Carl Barat and the Jackals - Let It Reign: We last heard from this creative half of The Libertines five years ago with his only solo album, recorded two years after the disbandment of Dirty Pretty Things. Now he returns with a new band, and a renewed energy which in my opinion had been missing over the past decade. Capturing the garage punk electricity of his early years, this album is a solid rock record from beginning to end. He also presents a more mature outlook on life that goes beyond the frustrated angst of youth while still sharing the profound disillusionment that made The Libertines a voice of their generation. "Beginning to See," "Glory Days, and "Summer in the Trenches" are stand out tracks.

Saturday, February 21, 2015

The Movie Game

The other day I went to the movies and saw Kingsman. Going into it, I didn't know much about it, only that it was based on a graphic novel which I hadn't read and directed by the same person who did Kick Ass, a movie which I'd seen and found to be entertaining. As it turned out, this movie was also entertaining. The action scenes were done well, the story had enough traction and there were enough tongue in cheek quips about its own cliche elements to let the viewer know it wasn't taking itself so seriously. However, that's kind of the problem. 

This film, like many I've seen over the past few years, felt very much like watching a video game. There were action scenes, which were the game play, and then exposition or plot advancement scenes, which would be the prerecorded elements in a game. Everything took place on the surface. The characters didn't have any hidden motives. There was no subtle interactions. It was all right out in front of the viewer. There weren't even underlying themes to the movie. It was simply two hours of entertainment to be absorbed and then dismissed.

Kingsman is another in a long, long line of Hollywood type of movies made for instant gratification, meant to be forgotten hours after leaving the theater. It seems in recent years that blockbuster movies are made to be disposable. One of the previews before the movie highlighted that very point. Coming this year is Fantastic Four, essentially a remake of a movie that was made only ten years ago. Not a sequel. Not a new chapter. It's the same damned thing, thus making the first one disposable.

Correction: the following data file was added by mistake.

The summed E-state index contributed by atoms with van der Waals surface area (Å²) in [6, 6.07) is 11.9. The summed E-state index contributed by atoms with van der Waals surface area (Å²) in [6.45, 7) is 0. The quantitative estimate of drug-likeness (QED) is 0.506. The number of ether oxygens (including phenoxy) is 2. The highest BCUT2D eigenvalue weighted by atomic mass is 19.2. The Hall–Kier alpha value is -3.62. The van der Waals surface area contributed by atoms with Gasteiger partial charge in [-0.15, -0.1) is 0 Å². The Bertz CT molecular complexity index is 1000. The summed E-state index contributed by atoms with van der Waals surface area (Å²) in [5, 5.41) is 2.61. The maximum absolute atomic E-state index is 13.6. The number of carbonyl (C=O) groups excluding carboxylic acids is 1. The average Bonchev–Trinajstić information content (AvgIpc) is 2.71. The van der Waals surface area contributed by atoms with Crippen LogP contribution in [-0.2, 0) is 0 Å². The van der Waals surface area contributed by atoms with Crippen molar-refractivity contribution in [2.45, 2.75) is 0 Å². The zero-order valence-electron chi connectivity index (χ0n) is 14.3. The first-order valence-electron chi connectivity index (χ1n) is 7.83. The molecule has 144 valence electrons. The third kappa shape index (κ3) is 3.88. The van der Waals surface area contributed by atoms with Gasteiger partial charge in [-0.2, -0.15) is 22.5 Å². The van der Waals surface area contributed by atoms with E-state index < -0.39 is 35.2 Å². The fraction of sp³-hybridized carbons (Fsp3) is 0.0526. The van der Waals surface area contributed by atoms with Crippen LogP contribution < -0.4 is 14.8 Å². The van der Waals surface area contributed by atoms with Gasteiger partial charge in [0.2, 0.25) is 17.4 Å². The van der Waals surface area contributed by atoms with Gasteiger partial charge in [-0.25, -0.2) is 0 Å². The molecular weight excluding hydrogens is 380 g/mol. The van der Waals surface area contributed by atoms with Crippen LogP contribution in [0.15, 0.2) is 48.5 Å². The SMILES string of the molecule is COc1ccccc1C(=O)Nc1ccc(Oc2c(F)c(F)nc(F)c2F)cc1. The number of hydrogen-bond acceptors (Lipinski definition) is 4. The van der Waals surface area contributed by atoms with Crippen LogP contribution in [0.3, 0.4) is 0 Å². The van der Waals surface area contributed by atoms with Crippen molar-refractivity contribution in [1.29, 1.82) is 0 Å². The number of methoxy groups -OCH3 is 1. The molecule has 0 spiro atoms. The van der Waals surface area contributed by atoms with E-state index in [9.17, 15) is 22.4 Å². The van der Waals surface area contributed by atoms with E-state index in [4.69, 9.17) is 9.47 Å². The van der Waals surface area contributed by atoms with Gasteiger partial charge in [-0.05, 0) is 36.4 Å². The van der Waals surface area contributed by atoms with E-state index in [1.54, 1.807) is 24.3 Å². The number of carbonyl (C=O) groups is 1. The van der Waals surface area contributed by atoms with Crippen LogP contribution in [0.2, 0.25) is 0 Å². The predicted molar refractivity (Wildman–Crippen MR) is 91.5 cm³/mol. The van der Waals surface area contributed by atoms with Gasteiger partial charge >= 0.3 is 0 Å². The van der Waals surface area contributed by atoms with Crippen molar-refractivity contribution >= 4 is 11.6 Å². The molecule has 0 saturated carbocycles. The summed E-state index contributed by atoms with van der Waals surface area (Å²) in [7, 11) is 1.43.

One could say that the idea of blockbusters has always been that way, but I don't think that's true. Looking back on films from my childhood, movies like RoboCop, Back to the Future, even Top Gun, there were other elements going one. The films were made to be remembered. I honestly believe that this idea of appealing to the video game culture is hurting movies. As video games become more like movies, there is no reason to make the movies more like games. It's just not good film making.

Sunday, February 15, 2015

Weekend Music Roundup

Another week of desperate cold and snow meant another week dominated by singer songwriter folk music. It certainly fit my speed and schedule of this mid-Winter week, but as things begin to kick into gear again next week, I've already switched my mood and it will see a lot of rock and hip-hop returning to the Roundup. Until then, you'll have take pleasure in the easy sounds featured here. There's some great records on this list, ones that I've been cherishing for days, so hopefully something on here will inspire you to pick it up and give it a play or two or three. As always...enjoy.

José Gonzalez - Vestiges & Claws: It's been eight years since the Swedish indie folk artist's last album. His third album is finally due out this week and it's pretty much a triumph. After such a long break after his first two phenomenal records, this was one of those albums that seemed set up for a letdown, but it's anything but. The fragile beauty of Gonzalez's songs is as striking as ever. In many ways, this record seems even closer to Nick Drake's music than before. It has the same kind of simple and honest charm. Easily the most exciting release of the week and one I've waited far too long for. "The Forrest," "Let It Carry You," and "What Will" are my personal favorites, but the album should really be enjoyed as a whole. 

Iron and Wine - Archive Series Volume No. 1: Due out at the end of the month is this collection put together by the singer songwriter consisting of unreleased home recordings that date back to the time of his debut. These songs are similar in feel to those found on 2002's The Creek Drank the Cradle. I love that record and to hear these songs which feel like a companion album, is simply fantastic. There's a softness and an innocence that permeates through these recordings. On later albums, Sam Beam's work matures into more elaborate and compelling themes, but that doesn't take anything away from the brilliance of these simpler times.